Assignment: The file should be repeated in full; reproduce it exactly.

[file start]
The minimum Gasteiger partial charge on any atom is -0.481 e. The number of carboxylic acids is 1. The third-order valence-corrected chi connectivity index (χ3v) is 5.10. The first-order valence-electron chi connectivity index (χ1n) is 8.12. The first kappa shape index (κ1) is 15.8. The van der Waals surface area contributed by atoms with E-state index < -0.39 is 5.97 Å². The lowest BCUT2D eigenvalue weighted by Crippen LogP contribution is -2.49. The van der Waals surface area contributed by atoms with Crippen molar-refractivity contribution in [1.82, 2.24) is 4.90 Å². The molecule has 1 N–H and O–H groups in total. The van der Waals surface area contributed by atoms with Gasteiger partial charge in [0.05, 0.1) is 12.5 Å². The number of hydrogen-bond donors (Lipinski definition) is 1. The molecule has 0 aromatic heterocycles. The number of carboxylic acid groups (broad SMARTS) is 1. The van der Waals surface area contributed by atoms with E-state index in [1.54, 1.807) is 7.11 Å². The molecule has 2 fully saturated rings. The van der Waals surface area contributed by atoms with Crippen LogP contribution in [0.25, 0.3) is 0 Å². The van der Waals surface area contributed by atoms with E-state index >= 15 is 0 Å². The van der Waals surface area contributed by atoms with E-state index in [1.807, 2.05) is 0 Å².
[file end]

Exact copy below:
The minimum Gasteiger partial charge on any atom is -0.481 e. The number of carboxylic acids is 1. The third-order valence-corrected chi connectivity index (χ3v) is 5.10. The first-order valence-electron chi connectivity index (χ1n) is 8.12. The first kappa shape index (κ1) is 15.8. The van der Waals surface area contributed by atoms with E-state index < -0.39 is 5.97 Å². The lowest BCUT2D eigenvalue weighted by Crippen LogP contribution is -2.49. The van der Waals surface area contributed by atoms with Crippen molar-refractivity contribution in [1.82, 2.24) is 4.90 Å². The molecule has 1 N–H and O–H groups in total. The van der Waals surface area contributed by atoms with Gasteiger partial charge in [0.05, 0.1) is 12.5 Å². The number of hydrogen-bond donors (Lipinski definition) is 1. The molecule has 0 aromatic heterocycles. The number of carboxylic acid groups (broad SMARTS) is 1. The van der Waals surface area contributed by atoms with E-state index in [1.54, 1.807) is 7.11 Å². The molecule has 2 fully saturated rings. The van der Waals surface area contributed by atoms with Crippen LogP contribution in [0.25, 0.3) is 0 Å². The van der Waals surface area contributed by atoms with E-state index >= 15 is 0 Å². The van der Waals surface area contributed by atoms with E-state index in [1.807, 2.05) is 0 Å².